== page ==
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ON THE OMNIPRESENCE OF GOD.
PSALM cxxxix. 2.
Thou art about my path and about my bed,
and spiest out all my ways. Among the many reasons which men have SERM. to excite them to a life of piety and virtue, there is none which, if duly considered, would have more weight with them than the omnipresence of God. By the omnipresence of God I mean that perfection of his, by which he is immediately present to every part of the creation, and by conse
SER M. quence intimately acquainted with every IV.
thing, which is going forward.
“ If we climb up into the heaven,” says the psalmist, “he is there; if we go down “ to hell, he is there also. If we take the
wings of the morning, and remain in the “uttermost parts of the sea ; even there “ also shall his hand lead us, and his right
hand shall hold us." By which is meant, that we can go to no place, however high or low, where God does not reside; we cannot transport ourselves so swiftly, but that his holy spirit will accompany and sustain us; nothing is so secret, that he does not discover it; "he is about our path, and about our bed, and spieth out all our ways ;” all our thoughts, words, and actions, are laid open and known to him.
It was the advice of a celebrated heathen moralist to his disciples, always to behave and conduct themselves, as if some eminently virtuous person was looking on and
observing them; as, with such an idea, SERM.
IV. they would be ashamed of the commission of any thing which was mean or wicked, and encouraged in the pursuit of whatever was honourable and worthy. Now if the bare imagination and faint persuasion of the observation of a good man were expected to have so much influence, what may not be looked for from the consideration of the actual presence of God ? — of that Being, before whom the highest orders of archangels fall down and worship, whom no man can see, and live !-of that Being, who not only views our actions themselves, but is intimately acquainted with the motives from which they spring !--of that Being, who is holiness itself, and of purer eyes than to be. hold iniquity! Surely if any thing can excite in us awe and reverence, and restrain us from the perpetration of wickedness, it must be an habitual recollection of the presence of our Creator:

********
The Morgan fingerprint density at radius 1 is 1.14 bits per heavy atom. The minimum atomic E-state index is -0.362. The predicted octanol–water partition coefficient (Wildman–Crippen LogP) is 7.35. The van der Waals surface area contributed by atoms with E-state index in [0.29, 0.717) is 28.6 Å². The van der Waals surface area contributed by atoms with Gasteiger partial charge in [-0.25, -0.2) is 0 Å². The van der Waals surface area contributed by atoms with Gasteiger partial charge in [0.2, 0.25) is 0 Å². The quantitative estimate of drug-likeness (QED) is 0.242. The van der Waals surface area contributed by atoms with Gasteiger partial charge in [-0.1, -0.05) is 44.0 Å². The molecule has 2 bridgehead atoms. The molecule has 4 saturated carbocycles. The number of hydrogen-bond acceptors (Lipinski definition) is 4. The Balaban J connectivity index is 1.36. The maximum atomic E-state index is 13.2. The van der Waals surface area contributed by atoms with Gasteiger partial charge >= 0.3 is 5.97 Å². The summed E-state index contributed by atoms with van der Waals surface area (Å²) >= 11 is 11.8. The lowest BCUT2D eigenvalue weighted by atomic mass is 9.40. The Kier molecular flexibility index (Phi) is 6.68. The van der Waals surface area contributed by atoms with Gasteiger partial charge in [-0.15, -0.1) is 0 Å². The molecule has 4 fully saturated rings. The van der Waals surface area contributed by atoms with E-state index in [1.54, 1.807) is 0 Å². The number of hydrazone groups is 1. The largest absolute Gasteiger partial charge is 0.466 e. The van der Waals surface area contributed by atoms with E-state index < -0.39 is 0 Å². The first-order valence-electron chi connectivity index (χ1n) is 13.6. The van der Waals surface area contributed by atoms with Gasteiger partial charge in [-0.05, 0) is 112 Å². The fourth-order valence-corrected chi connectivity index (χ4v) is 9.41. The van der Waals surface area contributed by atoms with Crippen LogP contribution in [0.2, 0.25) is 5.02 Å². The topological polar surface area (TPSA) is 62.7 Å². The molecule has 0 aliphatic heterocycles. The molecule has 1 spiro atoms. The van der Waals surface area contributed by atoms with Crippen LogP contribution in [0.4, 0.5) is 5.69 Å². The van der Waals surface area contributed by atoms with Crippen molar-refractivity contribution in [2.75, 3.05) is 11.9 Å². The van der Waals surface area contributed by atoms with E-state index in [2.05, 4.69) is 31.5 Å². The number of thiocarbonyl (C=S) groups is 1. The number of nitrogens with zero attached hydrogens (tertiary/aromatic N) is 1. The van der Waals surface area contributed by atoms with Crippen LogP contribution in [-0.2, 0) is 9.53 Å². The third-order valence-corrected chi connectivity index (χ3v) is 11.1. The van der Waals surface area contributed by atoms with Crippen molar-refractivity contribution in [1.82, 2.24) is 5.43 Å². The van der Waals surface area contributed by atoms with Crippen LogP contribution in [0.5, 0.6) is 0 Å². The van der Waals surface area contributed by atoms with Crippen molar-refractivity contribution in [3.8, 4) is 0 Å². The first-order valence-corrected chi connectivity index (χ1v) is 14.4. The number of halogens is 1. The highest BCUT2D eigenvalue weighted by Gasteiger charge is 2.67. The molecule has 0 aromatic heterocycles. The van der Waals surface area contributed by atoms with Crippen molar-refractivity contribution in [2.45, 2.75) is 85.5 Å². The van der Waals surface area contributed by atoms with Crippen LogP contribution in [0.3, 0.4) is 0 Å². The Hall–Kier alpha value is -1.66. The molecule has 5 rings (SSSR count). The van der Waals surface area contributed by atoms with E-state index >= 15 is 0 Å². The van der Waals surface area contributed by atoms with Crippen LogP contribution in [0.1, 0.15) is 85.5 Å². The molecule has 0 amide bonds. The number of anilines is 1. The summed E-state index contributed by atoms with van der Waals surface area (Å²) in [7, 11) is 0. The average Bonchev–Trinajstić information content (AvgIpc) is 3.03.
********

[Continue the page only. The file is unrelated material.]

SERM. When we are in company with any perIV.
son, who is greatly our superior in rank, or in wisdom, and of whose integrity and gravity we have an high opinion, it has usually a great influence on our behaviour: we stand in awe, and are afraid to sin; we take care at least outwardly to deport ourselves according to the rules of decency and virtue, and are cautious to do nothing which may render us contemptible or disagreeable to him. Now if the eye of a fallible man has this restraint upon us, how much more should the eye of an all-perfect God! more particularly when we take into consideration, that God is not an unconcerned or helpless spectator of human actions, but highly interested in them, and fully able to reward or punish them. He has strictly forbidden a wicked life, and solemnly sworn that he will severely punish it ; his own honour therefore seems to be concerned in the execution of his threats, and we all